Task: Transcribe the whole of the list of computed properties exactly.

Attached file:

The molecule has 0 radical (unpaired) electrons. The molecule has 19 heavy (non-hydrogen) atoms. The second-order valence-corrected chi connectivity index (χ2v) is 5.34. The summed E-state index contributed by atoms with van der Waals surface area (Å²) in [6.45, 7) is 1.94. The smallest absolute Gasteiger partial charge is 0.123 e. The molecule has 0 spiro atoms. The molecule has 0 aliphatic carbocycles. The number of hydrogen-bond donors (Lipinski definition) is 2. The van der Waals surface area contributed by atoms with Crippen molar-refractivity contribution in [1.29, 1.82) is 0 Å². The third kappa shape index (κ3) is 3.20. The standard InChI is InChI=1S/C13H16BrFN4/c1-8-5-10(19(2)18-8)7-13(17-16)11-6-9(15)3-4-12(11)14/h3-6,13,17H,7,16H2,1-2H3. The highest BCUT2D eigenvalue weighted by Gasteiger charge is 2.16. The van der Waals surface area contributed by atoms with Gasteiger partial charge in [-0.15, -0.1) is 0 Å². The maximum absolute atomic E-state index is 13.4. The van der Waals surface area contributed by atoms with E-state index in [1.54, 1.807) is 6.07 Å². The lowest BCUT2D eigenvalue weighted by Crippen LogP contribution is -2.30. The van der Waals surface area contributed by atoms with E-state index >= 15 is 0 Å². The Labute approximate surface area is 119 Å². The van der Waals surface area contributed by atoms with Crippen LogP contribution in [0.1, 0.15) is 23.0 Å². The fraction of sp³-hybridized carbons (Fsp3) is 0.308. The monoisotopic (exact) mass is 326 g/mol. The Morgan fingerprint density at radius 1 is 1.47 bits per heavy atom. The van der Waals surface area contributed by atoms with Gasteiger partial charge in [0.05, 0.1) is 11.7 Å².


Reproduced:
The molecule has 0 radical (unpaired) electrons. The molecule has 19 heavy (non-hydrogen) atoms. The second-order valence-corrected chi connectivity index (χ2v) is 5.34. The summed E-state index contributed by atoms with van der Waals surface area (Å²) in [6.45, 7) is 1.94. The smallest absolute Gasteiger partial charge is 0.123 e. The molecule has 0 spiro atoms. The molecule has 0 aliphatic carbocycles. The number of hydrogen-bond donors (Lipinski definition) is 2. The van der Waals surface area contributed by atoms with Crippen molar-refractivity contribution in [1.29, 1.82) is 0 Å². The third kappa shape index (κ3) is 3.20. The standard InChI is InChI=1S/C13H16BrFN4/c1-8-5-10(19(2)18-8)7-13(17-16)11-6-9(15)3-4-12(11)14/h3-6,13,17H,7,16H2,1-2H3. The highest BCUT2D eigenvalue weighted by Gasteiger charge is 2.16. The van der Waals surface area contributed by atoms with Gasteiger partial charge in [-0.15, -0.1) is 0 Å². The maximum absolute atomic E-state index is 13.4. The van der Waals surface area contributed by atoms with E-state index in [1.54, 1.807) is 6.07 Å². The lowest BCUT2D eigenvalue weighted by Crippen LogP contribution is -2.30. The van der Waals surface area contributed by atoms with E-state index >= 15 is 0 Å². The Labute approximate surface area is 119 Å². The van der Waals surface area contributed by atoms with Crippen LogP contribution in [0.1, 0.15) is 23.0 Å². The fraction of sp³-hybridized carbons (Fsp3) is 0.308. The monoisotopic (exact) mass is 326 g/mol. The Morgan fingerprint density at radius 1 is 1.47 bits per heavy atom. The van der Waals surface area contributed by atoms with Gasteiger partial charge in [0.05, 0.1) is 11.7 Å².